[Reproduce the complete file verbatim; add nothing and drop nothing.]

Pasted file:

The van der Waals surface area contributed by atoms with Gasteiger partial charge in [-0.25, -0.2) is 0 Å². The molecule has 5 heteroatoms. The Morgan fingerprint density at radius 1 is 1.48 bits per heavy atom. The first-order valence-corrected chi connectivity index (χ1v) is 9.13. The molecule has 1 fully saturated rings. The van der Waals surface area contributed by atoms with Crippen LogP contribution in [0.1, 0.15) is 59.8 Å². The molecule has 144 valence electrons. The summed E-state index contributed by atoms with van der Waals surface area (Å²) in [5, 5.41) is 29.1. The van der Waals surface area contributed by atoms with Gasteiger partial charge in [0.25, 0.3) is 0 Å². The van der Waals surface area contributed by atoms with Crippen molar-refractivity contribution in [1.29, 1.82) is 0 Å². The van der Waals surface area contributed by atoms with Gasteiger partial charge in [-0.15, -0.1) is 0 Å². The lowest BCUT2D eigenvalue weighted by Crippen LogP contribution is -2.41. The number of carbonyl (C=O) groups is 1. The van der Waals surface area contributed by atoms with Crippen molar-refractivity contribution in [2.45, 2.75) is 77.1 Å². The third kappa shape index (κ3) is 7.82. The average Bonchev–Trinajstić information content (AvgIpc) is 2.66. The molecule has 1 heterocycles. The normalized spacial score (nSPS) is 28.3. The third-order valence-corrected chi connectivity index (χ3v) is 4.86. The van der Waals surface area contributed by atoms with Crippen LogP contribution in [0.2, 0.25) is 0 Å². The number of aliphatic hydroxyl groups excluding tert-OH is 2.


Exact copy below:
The van der Waals surface area contributed by atoms with Gasteiger partial charge in [-0.25, -0.2) is 0 Å². The molecule has 5 heteroatoms. The Morgan fingerprint density at radius 1 is 1.48 bits per heavy atom. The first-order valence-corrected chi connectivity index (χ1v) is 9.13. The molecule has 1 fully saturated rings. The van der Waals surface area contributed by atoms with Crippen LogP contribution in [0.1, 0.15) is 59.8 Å². The molecule has 144 valence electrons. The summed E-state index contributed by atoms with van der Waals surface area (Å²) in [5, 5.41) is 29.1. The van der Waals surface area contributed by atoms with Gasteiger partial charge in [0.25, 0.3) is 0 Å². The van der Waals surface area contributed by atoms with Crippen molar-refractivity contribution in [1.29, 1.82) is 0 Å². The van der Waals surface area contributed by atoms with Gasteiger partial charge in [-0.15, -0.1) is 0 Å². The lowest BCUT2D eigenvalue weighted by Crippen LogP contribution is -2.41. The number of carbonyl (C=O) groups is 1. The van der Waals surface area contributed by atoms with Crippen molar-refractivity contribution in [2.45, 2.75) is 77.1 Å². The third kappa shape index (κ3) is 7.82. The average Bonchev–Trinajstić information content (AvgIpc) is 2.66. The molecule has 1 heterocycles. The normalized spacial score (nSPS) is 28.3. The third-order valence-corrected chi connectivity index (χ3v) is 4.86. The van der Waals surface area contributed by atoms with Crippen LogP contribution in [0.2, 0.25) is 0 Å². The number of aliphatic hydroxyl groups excluding tert-OH is 2.